Music Commission pushes to make park sites viable for music, arts events
Monday, August 12, 2019 by Chad Swiatecki
Members of the Music Commission are pushing for an up-close look at city parks facilities that could be used to host music performances and other arts and cultural events in coming years. The effort is partly tied to the $12 million voters approved to provide more creative spaces throughout the city last year, with the hope that the local artistic community can meet some of its needs at existing city sites instead of using bond money for new construction.
Commissioner Oren Rosenthal is arranging a fact-finding tour of parks facilities with Parks and Recreation staff to evaluate what improvements or streamlining of city processes would need to be completed to make some sites more useful for arts and music programming. The date has not been set and there is no target list of sites, but a preliminary list from PARD of 32 parks properties with some capacity for hosting events will serve as a starting point.
The tour could overlap with early stage work by city staff to identify underused meeting and events capacity at libraries throughout the city, with a similar goal of using these spaces for arts and cultural purposes.
Rosenthal and other arts leaders said stories from groups that have experienced difficulties in booking stages or similar facilities in parks properties prompted the decision to push for the tour.
“We’ve got these great creative spaces in our parks and want to make sure that the existing creative spaces are being used properly,” he said. “We’ve heard some of them are in disrepair and it can be difficult to access some of them, so the idea is we want to have a little tour to see what they’re like.”
He added that it will cost a lot less to renovate existing spaces than to build new ones.
It is likely the tour will wind up concentrating on parks sites in East Austin, which have been identified in recent years as ripe for greater use and an answer to excessive programming at the city’s urban core parks. In 2016, the city’s Parkland Events Task Force identified Walter E. Long Park, Bolm Road Park and John Treviño Metropolitan Park as some of the sites in East Austin that could be used more frequently for events.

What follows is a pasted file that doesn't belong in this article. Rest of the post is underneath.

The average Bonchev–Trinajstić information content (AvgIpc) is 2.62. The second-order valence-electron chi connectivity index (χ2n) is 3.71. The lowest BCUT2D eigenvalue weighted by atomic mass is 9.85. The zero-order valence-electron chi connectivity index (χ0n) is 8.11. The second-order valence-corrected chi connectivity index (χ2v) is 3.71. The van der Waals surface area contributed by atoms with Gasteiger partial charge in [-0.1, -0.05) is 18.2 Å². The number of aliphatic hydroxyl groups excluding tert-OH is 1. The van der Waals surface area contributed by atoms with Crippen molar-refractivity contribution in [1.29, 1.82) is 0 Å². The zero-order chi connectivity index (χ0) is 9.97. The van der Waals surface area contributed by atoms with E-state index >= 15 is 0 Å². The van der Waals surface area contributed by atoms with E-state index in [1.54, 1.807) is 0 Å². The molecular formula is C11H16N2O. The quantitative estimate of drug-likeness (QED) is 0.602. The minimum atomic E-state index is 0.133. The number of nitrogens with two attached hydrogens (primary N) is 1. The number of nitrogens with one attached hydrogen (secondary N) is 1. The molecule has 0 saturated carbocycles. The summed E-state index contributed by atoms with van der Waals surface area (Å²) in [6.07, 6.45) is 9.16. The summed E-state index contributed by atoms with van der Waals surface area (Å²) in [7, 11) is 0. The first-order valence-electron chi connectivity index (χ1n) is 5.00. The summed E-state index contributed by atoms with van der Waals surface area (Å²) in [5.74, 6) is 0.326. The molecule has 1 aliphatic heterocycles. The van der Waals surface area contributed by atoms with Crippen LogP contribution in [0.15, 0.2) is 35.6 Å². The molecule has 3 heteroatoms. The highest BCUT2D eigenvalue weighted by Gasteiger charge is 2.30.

That goal aligns with the findings of a recent survey by the city’s Cultural Arts and Music & Entertainment divisions that found a majority of city residents want more creative spaces available in the areas east of Interstate 35 and west of U.S. Highway 183.
Rosenthal said private dollars will likely have to cover the cost of any significant upgrades at selected parks, with limited use by for-profit companies one possible strategy to generate those funds.
“There needs to be a balance with what’s in the public interest; however, if these places aren’t being used at all and are in disrepair then the balance is clearly all the way on one side, and let’s see what we can do,” he said. “If these things can turn into moneymakers for the city, then I would hope that money could be used for further development of other parks properties.”
Erica Shamaly, manager of the city’s music division, said the findings of the parks tour can add onto the eventual greater use of libraries and PARD’s Artist Access program that offers more hours of use at Dougherty Arts Center, George Washington Carver Museum, the Asian American Resource Center and Zilker Hillside Theater.
Shamaly said Rosenthal’s work to increase the use of parks space for creative events dovetails with a larger goal of making city facilities more available to the public.
“Oren wants to think of any way we can activate city facilities and resources and see if there’s anything with those facilities that need additional support so they can do that,” she said. “It’s a way for the city to look at facilities and see if there’s a way we can improve things to make them easier for creatives to use.”
Photo of Oswaldo A.B. Cantu/Pan American Recreation Center courtesy of the city of Austin.
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